The Google Cloud development has resulted in it being a serious contender for PayPal’s data storage business. Amazon.com still leads Google in cloud computing technology, but Google is favorite ahead of Amazon to land PayPal.
However, the final decision has yet to be made and PayPal is still evaluating other cloud providers. Google Cloud may be front-runner now, but PayPal is unlikely to make a decision to move its technology infrastructure before the end of the year due to November and December being the busiest period of the year for online purchasing activity.
The cloud computing market has been dominated by Amazon Web Services and its huge worldwide data centers. The continuing provision of new software tools has enabled large businesses and government departments to maintain their computing and data storage requirements securely on the cloud. However, Google Coud looks capable of becoming a leader in the cloud market under VMware cofounder Diane Greene’s leadership.
She has been working hard to give Google Cloud a position of near dominance offering good aggressive pricing to pry some leading companies away from their current external data storage providers. She has plenty cash to use in the battle against Google’s competitors, with $80 billion available at the end of the half year and an annual Capital Expenditure budget of $10 billion for parent company, Alphabet. Google is well placed to start and win a pricing war.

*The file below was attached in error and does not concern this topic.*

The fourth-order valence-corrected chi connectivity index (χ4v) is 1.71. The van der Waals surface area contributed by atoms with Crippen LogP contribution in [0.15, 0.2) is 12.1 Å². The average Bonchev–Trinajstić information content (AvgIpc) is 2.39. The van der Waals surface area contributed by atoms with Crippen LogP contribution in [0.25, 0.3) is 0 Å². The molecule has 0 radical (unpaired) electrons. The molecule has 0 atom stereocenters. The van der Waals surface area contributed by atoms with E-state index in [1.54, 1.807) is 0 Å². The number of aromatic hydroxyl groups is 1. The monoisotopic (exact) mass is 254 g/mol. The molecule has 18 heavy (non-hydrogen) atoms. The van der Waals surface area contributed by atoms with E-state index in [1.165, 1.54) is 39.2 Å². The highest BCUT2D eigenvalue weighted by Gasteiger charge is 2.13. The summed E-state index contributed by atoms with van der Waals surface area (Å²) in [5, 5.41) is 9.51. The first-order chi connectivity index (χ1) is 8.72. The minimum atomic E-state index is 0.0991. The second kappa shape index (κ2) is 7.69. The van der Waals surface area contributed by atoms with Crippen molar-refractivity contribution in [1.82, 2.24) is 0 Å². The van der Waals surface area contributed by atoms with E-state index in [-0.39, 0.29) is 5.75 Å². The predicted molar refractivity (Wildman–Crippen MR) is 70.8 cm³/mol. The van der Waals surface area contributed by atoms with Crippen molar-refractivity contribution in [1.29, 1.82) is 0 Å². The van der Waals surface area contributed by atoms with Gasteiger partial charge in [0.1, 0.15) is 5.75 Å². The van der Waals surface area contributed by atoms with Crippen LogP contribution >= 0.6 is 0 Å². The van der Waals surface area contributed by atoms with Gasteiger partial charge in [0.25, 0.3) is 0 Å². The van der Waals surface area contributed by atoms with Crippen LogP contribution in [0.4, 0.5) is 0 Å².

By bagging PayPal, Google would take a significant step towards dominating the entire cloud storage market. PayPal is a well-known name in the online financial services sector. It is currently doing some cloud business with AWS relating to its Braintree and Venmo products. It is unlikely that PayPal critical customer business would be transferred to Google’s cloud for a while. It is more likely to test the Google service with non-critical workloads before considering risking critical customer data.
The more business available, and the higher the prestige of gaining that business, then the harder any fall will be. The next few months are going to be interesting ones and Market.biz will be keeping a very careful eye on it.
The PayPal business would be good for any size of company to bag, not least Google. It is a big-name in the industry and would be good business for any firm to have bagged. However, cost, speed and reliability all have to be proved and any move to AWS, Azure or to the Google cloud would still result in PayPal retaining its own data centers and storage technology. At the end of 2015, PayPal still had 3.5 million sq. feet space including its data center and office facilities on a leased or fully owned basis.